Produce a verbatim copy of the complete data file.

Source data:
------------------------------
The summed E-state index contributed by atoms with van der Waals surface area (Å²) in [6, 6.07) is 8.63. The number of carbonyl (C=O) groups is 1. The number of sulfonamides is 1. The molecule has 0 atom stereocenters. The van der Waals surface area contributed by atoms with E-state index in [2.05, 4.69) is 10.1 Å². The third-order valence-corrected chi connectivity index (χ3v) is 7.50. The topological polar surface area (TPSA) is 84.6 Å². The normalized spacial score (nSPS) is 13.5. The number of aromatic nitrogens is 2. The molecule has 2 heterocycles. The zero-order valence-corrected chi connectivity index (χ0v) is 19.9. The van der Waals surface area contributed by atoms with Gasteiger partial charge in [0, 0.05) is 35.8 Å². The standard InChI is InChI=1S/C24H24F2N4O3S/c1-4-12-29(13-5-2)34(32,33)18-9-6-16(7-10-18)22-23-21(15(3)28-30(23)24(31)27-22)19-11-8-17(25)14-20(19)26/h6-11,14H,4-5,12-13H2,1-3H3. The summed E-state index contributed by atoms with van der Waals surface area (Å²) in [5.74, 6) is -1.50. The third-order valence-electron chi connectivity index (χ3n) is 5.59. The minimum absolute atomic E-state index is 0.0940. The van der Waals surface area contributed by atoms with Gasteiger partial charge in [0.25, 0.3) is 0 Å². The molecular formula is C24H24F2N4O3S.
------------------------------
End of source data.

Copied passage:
The summed E-state index contributed by atoms with van der Waals surface area (Å²) in [6, 6.07) is 8.63. The number of carbonyl (C=O) groups is 1. The number of sulfonamides is 1. The molecule has 0 atom stereocenters. The van der Waals surface area contributed by atoms with E-state index in [2.05, 4.69) is 10.1 Å². The third-order valence-corrected chi connectivity index (χ3v) is 7.50. The topological polar surface area (TPSA) is 84.6 Å². The normalized spacial score (nSPS) is 13.5. The number of aromatic nitrogens is 2. The molecule has 2 heterocycles. The zero-order valence-corrected chi connectivity index (χ0v) is 19.9. The van der Waals surface area contributed by atoms with Gasteiger partial charge in [0, 0.05) is 35.8 Å². The standard InChI is InChI=1S/C24H24F2N4O3S/c1-4-12-29(13-5-2)34(32,33)18-9-6-16(7-10-18)22-23-21(15(3)28-30(23)24(31)27-22)19-11-8-17(25)14-20(19)26/h6-11,14H,4-5,12-13H2,1-3H3. The summed E-state index contributed by atoms with van der Waals surface area (Å²) in [5.74, 6) is -1.50. The third-order valence-electron chi connectivity index (χ3n) is 5.59. The minimum absolute atomic E-state index is 0.0940. The van der Waals surface area contributed by atoms with Gasteiger partial charge in [0.25, 0.3) is 0 Å². The molecular formula is C24H24F2N4O3S.